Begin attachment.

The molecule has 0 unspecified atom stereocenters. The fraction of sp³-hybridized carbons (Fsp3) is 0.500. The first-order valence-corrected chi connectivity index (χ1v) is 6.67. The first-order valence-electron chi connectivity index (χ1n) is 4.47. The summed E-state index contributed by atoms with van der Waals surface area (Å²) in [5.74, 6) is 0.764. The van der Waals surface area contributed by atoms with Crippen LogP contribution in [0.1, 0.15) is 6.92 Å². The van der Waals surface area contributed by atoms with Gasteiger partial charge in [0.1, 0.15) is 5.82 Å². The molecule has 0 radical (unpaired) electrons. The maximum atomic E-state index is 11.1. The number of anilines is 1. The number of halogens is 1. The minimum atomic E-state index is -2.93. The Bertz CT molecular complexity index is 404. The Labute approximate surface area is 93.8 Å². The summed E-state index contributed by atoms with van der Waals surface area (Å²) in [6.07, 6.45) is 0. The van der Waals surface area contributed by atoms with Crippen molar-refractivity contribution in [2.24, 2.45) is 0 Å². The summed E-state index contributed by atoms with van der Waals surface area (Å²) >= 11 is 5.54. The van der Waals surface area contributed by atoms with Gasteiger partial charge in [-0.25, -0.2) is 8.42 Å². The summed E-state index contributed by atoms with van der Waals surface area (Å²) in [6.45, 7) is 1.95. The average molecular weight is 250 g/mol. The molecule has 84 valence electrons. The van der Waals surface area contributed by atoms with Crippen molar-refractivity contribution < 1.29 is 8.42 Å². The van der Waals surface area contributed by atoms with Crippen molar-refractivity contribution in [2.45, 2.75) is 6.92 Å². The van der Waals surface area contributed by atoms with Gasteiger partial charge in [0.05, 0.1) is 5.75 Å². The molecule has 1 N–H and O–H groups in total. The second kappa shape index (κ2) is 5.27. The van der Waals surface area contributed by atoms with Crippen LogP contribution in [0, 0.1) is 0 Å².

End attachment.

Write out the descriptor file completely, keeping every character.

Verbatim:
The molecule has 0 unspecified atom stereocenters. The fraction of sp³-hybridized carbons (Fsp3) is 0.500. The first-order valence-corrected chi connectivity index (χ1v) is 6.67. The first-order valence-electron chi connectivity index (χ1n) is 4.47. The summed E-state index contributed by atoms with van der Waals surface area (Å²) in [5.74, 6) is 0.764. The van der Waals surface area contributed by atoms with Crippen LogP contribution in [0.1, 0.15) is 6.92 Å². The van der Waals surface area contributed by atoms with Gasteiger partial charge in [0.1, 0.15) is 5.82 Å². The molecule has 0 radical (unpaired) electrons. The maximum atomic E-state index is 11.1. The number of anilines is 1. The number of halogens is 1. The minimum atomic E-state index is -2.93. The Bertz CT molecular complexity index is 404. The Labute approximate surface area is 93.8 Å². The summed E-state index contributed by atoms with van der Waals surface area (Å²) in [6.07, 6.45) is 0. The van der Waals surface area contributed by atoms with Crippen molar-refractivity contribution in [2.24, 2.45) is 0 Å². The summed E-state index contributed by atoms with van der Waals surface area (Å²) >= 11 is 5.54. The van der Waals surface area contributed by atoms with Gasteiger partial charge in [-0.25, -0.2) is 8.42 Å². The summed E-state index contributed by atoms with van der Waals surface area (Å²) in [6.45, 7) is 1.95. The average molecular weight is 250 g/mol. The molecule has 84 valence electrons. The van der Waals surface area contributed by atoms with Crippen molar-refractivity contribution < 1.29 is 8.42 Å². The van der Waals surface area contributed by atoms with Crippen molar-refractivity contribution in [2.45, 2.75) is 6.92 Å². The van der Waals surface area contributed by atoms with Gasteiger partial charge in [0.05, 0.1) is 5.75 Å². The molecule has 1 N–H and O–H groups in total. The second kappa shape index (κ2) is 5.27. The van der Waals surface area contributed by atoms with Crippen LogP contribution in [0, 0.1) is 0 Å².